Today’s protesters have a leg up on their counterparts from the Arab Spring of 2011.
Momentous developments across North and East Africa suggest the long-drawn-out process of political transition in the region — as well as the Middle East — is still in its infancy. So too does popular discontent in Syria, despite eight years of war, as well as in Egypt, notwithstanding a 2013 military coup that rolled back the advances of protests in 2011 that toppled President Hosni Mubarak.
What developments across North Africa and the Middle East demonstrate is that the drivers of the 2011 Arab Spring that swept the region and forced the leaders of Egypt, Tunisia, Libya and Yemen to resign not only still exist, but constitute black swans that can upset the apple cart at any moment. The situation also suggests that the regional struggle between forces of change and ancien régimes and militaries backed by the United Arab Emirates and Saudi Arabia is far from decided.
Algeria and Sudan
If anything, protesters in Algeria and Sudan have learned something from the failed 2011 results: Don’t trust militaries, even if they seemingly align themselves with demonstrators, and don’t surrender the street until protester demands have been met. Distrust of the military has prompted an increasing number of Sudanese protesters to question whether chanting “the people and the army are one” is still appropriate. Slogans such as “freedom, freedom” and “revolution, revolution” alongside calls on the military to protect the protesters have become more frequent.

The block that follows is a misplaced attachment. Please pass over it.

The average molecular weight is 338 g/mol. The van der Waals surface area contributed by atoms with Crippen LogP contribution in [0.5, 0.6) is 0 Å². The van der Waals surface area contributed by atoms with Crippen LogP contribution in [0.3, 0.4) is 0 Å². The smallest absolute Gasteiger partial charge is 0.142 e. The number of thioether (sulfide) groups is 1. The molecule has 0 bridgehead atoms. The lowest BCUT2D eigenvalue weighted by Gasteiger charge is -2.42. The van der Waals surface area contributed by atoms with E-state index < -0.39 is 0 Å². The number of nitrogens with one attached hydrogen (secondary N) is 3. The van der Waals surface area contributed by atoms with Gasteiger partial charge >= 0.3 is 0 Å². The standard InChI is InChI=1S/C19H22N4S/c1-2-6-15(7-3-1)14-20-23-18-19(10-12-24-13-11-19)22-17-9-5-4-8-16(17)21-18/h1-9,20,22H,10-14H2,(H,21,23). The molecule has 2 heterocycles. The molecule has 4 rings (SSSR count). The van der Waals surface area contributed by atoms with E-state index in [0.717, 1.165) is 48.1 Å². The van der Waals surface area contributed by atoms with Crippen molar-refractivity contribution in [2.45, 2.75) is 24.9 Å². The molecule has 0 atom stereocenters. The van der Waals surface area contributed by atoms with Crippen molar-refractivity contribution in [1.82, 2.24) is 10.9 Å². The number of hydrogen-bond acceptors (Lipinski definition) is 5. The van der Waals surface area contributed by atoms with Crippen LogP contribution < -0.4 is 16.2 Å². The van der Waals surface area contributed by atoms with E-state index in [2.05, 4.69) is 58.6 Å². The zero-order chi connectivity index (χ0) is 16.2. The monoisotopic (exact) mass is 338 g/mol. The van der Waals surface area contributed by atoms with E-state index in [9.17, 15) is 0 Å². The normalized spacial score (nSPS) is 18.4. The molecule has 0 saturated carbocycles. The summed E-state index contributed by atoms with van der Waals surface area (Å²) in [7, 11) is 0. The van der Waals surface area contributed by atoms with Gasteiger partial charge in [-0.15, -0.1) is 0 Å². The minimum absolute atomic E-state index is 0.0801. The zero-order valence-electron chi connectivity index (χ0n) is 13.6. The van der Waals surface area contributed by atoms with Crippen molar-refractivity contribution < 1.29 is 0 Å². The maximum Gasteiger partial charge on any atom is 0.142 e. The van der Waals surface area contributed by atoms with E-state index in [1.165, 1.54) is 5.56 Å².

The protests in Algeria and Sudan have entered a critical phase in which protesters and militaries — worried that they could be held accountable for decades of economic mismanagement, corruption and repression — are tapping in the dark. With protesters emboldened by their initial successes in forcing leaders to resign, both the demonstrators and the militaries, including officers with close ties to Saudi Arabia and the UAE, are internally divided about how to proceed. Moreover, neither side has any real experience in managing the crossroads at which they find themselves, while it is dawning on the militaries that their tired playbooks are not producing results.
In a telling sign, Sudan’s interim leader, Abdel Fattah Abdelrahman Burhan, praised his country’s “special relationship” with Saudi Arabia and the UAE as he recently met with a Saudi-Emirati delegation at the military compound in Khartoum, a focal point of the protests. Saudi Arabia has expressed support for the protests, in what many suspect is part of an effort to ensure that Sudan does not become a symbol of the power of popular sovereignty and its ability to defeat autocracy.
The ultimate outcome of the dramatic developments in Algeria and Sudan and how the parties maneuver is likely to have far-reaching consequences in a region pockmarked by powder kegs ready to explode. Mounting anger as fuel shortages caused by Western sanctions against Syria and Iran bring life to a halt have sparked rare and widespread public criticism of Syrian President Bashar al-Assad’s government. The anger is fueled by reports that government officials cut in line at petrol stations to fill up their tanks and buy rationed cooking gas and take more than is allowed.